• Israeli architect Eya Weizman describes Israel’s Matrix of Control as ‘vertical occupation’, extending from beneath the ground to the skies above.[3]  In other words, total control of the OPT.
  • The Oslo agreement divided the West Bank into three zones: A: 18% of West bank under full Palestinian Authority control (but see caveat below); B: 21% of West Bank, security under Israeli control, civilian matters under PA control; C: 61% of West Bank, under full Israeli control. Israel in fact enters Area A whenever it wishes. As an IDF (Israel Defence Force) soldier pointed out to me, ‘For the army there is no Oslo’
  • The three zones are not contiguous and are best thought of as bantustans
  • Israel has effective control of the Palestinian economy
  • Through a system of permits and passes, themselves subject to arbitrary changes, Israel effectively controls all movement in the West Bank. Gaza is effectively blockaded by the Israeli army.  
  • Palestinians – historical residents – of annexed East Jerusalem are not citizens of Israel, but accorded permanent residential status.  This status can be revoked on various grounds. Other Israeli policies limit Palestinians’ ability to plan and develop their communities.
  • Israeli has increasingly cut off East Jerusalem, once the focus of political, commercial, religious and cultural life for the entire Palestinian population of the occupied Palestinian territory, from the rest of the West Bank and from the Gaza Strip.

Thus is Israel’s militant pursuit of Settler-Colonialism achieved.

Israel is the effective, though not legally recognised, governing power over the entirety of land between the Mediterranean Sea and the Jordan River. Notwithstanding what it might see as ideo-religious imperatives to turn de facto control into de jure, it recognises that this may not be immediately realisable, the potential gains from pursuing annexation outweighed by the risks it poses at this time. But no matter. Israel can and does ‘manage’ the occupation, with little or no disturbance to itself.  The embedding of additional facts on the ground can continue unhindered.  In summary, One State is almost achieved, but it is an Apartheid one, festering in injustice.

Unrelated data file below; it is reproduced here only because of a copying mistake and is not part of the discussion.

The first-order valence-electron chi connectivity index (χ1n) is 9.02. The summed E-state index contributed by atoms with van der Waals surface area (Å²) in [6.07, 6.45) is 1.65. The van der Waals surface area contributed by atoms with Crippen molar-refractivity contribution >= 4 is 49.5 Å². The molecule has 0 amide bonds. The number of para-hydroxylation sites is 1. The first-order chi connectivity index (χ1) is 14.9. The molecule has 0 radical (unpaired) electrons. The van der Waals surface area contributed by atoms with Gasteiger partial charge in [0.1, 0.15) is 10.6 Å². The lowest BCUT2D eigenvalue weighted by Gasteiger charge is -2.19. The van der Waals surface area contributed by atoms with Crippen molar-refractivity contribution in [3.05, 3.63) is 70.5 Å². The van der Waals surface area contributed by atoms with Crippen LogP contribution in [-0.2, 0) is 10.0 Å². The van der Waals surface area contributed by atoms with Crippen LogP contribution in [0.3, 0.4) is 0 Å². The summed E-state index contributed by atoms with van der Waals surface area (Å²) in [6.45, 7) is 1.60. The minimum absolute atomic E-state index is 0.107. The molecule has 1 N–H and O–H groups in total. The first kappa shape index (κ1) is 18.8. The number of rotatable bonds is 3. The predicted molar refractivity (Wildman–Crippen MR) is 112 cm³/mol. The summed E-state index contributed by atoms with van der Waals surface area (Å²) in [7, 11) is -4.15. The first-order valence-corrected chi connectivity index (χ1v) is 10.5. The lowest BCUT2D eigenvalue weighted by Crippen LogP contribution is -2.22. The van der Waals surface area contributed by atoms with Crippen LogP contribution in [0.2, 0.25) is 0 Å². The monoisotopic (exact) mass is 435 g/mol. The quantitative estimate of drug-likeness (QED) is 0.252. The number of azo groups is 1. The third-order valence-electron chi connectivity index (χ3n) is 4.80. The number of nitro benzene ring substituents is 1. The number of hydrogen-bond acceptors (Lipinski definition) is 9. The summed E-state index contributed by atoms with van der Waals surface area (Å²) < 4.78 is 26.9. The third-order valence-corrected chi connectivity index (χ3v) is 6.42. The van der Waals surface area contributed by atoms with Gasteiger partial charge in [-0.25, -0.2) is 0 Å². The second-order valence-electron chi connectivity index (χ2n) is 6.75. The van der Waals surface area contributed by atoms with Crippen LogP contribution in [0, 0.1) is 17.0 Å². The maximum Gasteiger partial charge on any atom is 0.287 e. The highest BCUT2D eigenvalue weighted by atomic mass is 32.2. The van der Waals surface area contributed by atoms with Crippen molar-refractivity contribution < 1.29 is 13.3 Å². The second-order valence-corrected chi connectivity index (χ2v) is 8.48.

One State

One cannot usefully talk about possible pathways to resolving the Palestine/Israel impasse in the absence of an analysis, a framing of the nature of the issue. The tendency has been to speak of it in terms of a ‘conflict’, the implication being that there is at heart an equivalence between the ‘parties’, between Palestinians and Israelis and thus, in broad terms, assimilable in type to other conflicts involving identifiable sides.  It’s the sort of perspective that leans towards technical fixes, a point I made above in relation to the two State proposition.

But if instead we take ‘Settler Colonialism’ as the framework for analyisng the issue, this directs our attention away from the moribund two State ‘solution’ which merely perpetuates the structural inequities between Palestinians and Israelis by other means.

In ‘Decolonising Israel, Liberating Palestine’, Harper explains an alternative framework, one that questions the degree to which the term ‘conflict’, as commonly understood, has salience: